WKI: A warrant?
Hishyar Ozsoy: Yes. My immunity was lifted because of that speech. And in the speech, they couldn’t find anything, except for one sentence. In that sentence, I said “We in Turkey are 80 million people in total. And we haven’t been able to satisfy the ambitions of President Erdogan and his family. Erdogan is insisting on militaristic policies. He’s insisting on war making in order to pursue his political ends.” And this much I said. They are asking up to five years prison sentence because I insulted the president. Even saying that his ambitions are not satisfiable. There is nothing wrong about what I said. I am a lawmaker. I am a politician. I have to talk. I have to criticize. It’s what I do. So that is the situation unfortunately. He’s out of control. If he continues like this, he may [make Turkey] fall apart. Make Turkey a new Syria.
WKI: Now, Osman Baydemir [HDP spokesperson], was arrested by Turkish authorities for insulting the police. Now this happened within the past week I want to say, but the occurrence of question was back in 2012… He’s since been released. Has there been any updates there?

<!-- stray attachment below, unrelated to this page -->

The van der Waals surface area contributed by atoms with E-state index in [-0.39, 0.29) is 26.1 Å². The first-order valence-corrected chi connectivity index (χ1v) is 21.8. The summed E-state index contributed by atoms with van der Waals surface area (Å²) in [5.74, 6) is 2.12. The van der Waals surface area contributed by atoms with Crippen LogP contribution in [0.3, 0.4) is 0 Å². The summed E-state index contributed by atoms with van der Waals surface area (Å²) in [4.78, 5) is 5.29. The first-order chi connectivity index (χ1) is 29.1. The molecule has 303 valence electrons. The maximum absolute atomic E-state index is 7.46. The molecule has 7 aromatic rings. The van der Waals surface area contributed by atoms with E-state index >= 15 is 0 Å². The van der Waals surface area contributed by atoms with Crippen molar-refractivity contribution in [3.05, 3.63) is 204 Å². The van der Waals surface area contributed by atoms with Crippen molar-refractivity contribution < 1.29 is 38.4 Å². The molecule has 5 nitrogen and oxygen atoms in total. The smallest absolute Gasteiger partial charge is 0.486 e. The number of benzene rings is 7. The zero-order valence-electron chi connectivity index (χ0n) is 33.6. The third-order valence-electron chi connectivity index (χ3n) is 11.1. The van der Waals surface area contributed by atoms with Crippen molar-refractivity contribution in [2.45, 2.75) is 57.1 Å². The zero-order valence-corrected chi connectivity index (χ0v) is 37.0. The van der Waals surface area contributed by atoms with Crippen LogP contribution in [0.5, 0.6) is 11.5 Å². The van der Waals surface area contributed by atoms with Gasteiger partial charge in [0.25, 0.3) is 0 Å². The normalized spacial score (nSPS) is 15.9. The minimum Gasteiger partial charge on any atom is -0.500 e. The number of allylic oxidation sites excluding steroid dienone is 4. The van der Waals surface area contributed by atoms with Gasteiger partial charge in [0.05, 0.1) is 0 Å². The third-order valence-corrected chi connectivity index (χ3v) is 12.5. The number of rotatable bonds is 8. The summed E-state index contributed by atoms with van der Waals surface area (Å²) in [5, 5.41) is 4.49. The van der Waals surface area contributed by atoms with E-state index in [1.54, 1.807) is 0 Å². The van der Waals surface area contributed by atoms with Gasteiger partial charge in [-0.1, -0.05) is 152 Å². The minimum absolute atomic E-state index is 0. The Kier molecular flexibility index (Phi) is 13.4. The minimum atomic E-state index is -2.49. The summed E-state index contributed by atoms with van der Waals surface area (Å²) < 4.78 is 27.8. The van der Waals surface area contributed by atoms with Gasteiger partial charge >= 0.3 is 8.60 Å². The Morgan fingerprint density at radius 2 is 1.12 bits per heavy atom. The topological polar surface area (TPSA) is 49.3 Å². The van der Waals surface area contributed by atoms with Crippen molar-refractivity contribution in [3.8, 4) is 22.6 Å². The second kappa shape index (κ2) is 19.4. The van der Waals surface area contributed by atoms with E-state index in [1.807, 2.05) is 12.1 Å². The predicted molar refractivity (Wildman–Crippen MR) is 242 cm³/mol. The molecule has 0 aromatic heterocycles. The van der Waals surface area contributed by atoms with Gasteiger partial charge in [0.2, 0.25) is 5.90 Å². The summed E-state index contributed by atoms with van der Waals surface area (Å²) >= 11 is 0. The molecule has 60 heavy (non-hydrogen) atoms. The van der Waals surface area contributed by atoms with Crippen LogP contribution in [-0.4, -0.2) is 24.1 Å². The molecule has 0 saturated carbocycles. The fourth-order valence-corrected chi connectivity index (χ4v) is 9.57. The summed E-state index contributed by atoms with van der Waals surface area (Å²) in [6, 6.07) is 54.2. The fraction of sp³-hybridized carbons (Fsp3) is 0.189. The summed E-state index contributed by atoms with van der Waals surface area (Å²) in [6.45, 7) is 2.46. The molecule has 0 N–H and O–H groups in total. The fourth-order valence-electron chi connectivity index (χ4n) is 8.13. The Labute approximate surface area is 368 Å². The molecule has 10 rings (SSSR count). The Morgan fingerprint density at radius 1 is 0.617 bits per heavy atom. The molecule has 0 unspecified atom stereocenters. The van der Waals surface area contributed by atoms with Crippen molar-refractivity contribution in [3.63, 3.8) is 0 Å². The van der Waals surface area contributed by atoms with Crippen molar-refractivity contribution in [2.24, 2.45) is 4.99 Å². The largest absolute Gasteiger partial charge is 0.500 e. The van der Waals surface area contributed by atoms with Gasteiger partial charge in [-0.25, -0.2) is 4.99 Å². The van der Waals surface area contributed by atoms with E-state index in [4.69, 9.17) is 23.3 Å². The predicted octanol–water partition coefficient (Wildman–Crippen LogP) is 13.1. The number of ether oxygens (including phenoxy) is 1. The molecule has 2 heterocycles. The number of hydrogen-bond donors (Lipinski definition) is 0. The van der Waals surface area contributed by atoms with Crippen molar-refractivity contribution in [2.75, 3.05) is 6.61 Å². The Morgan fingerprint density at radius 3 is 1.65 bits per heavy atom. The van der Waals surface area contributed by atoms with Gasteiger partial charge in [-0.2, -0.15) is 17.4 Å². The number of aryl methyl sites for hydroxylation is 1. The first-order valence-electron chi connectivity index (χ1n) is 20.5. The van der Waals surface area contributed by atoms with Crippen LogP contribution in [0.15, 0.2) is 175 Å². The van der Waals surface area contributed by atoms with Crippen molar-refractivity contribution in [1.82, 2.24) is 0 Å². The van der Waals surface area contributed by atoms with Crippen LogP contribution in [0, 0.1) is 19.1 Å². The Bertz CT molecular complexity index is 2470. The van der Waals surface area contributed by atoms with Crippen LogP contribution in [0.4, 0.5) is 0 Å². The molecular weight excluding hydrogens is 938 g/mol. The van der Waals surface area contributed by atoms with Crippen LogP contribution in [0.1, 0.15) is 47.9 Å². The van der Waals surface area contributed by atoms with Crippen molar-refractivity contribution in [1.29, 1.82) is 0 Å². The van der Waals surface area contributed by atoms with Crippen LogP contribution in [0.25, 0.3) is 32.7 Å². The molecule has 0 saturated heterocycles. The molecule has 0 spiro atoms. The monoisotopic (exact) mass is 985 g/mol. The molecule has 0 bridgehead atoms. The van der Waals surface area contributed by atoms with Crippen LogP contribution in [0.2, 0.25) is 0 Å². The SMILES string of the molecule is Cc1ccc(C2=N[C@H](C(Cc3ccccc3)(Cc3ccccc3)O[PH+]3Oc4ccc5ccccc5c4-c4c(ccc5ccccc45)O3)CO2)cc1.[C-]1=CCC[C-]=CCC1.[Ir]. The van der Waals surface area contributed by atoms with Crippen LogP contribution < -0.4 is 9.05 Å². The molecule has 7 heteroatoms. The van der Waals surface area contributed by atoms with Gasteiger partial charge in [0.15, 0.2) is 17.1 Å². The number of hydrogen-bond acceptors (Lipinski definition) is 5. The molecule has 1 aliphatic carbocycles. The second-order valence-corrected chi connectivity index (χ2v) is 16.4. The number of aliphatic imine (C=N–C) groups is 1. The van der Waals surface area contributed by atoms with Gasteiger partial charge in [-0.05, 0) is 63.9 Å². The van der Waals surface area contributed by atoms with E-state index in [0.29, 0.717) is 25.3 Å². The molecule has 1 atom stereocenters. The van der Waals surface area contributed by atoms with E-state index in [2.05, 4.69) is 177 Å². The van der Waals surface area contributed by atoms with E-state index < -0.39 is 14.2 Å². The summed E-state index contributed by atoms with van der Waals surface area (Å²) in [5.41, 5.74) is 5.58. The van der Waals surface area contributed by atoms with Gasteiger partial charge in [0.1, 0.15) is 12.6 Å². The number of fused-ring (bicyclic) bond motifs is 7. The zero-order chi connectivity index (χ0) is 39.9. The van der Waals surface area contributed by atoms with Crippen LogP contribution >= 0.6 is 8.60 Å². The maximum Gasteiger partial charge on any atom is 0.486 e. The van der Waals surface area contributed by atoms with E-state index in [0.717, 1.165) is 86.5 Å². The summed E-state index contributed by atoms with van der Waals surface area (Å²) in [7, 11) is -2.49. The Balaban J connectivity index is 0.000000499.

Hishyar Ozsoy: The good question to ask here is why something that had happened in 2012 became an issue in 2016. Because the prosecutors were given orders by the president of the country to prepare indictments. They went through old files and couldn’t find anything. In my case they couldn’t find anything that satisfies what they could… [prosecute for]. Mr. Baydemir is the spokesperson of the HDP. As you know, he was former mayor of Diyarbakır for ten years. Now he is member of parliament representing the Şanlıurfa province. He has so many other cases, I don’t know really how many. He is much more popular in that sense, popular than me. [Laughs] I only have two court cases. I don’t know how many he has. Maybe 15, 20. There may be other brief arrests. Or he, too, may go to prison. Anyone can go to prison in Turkey.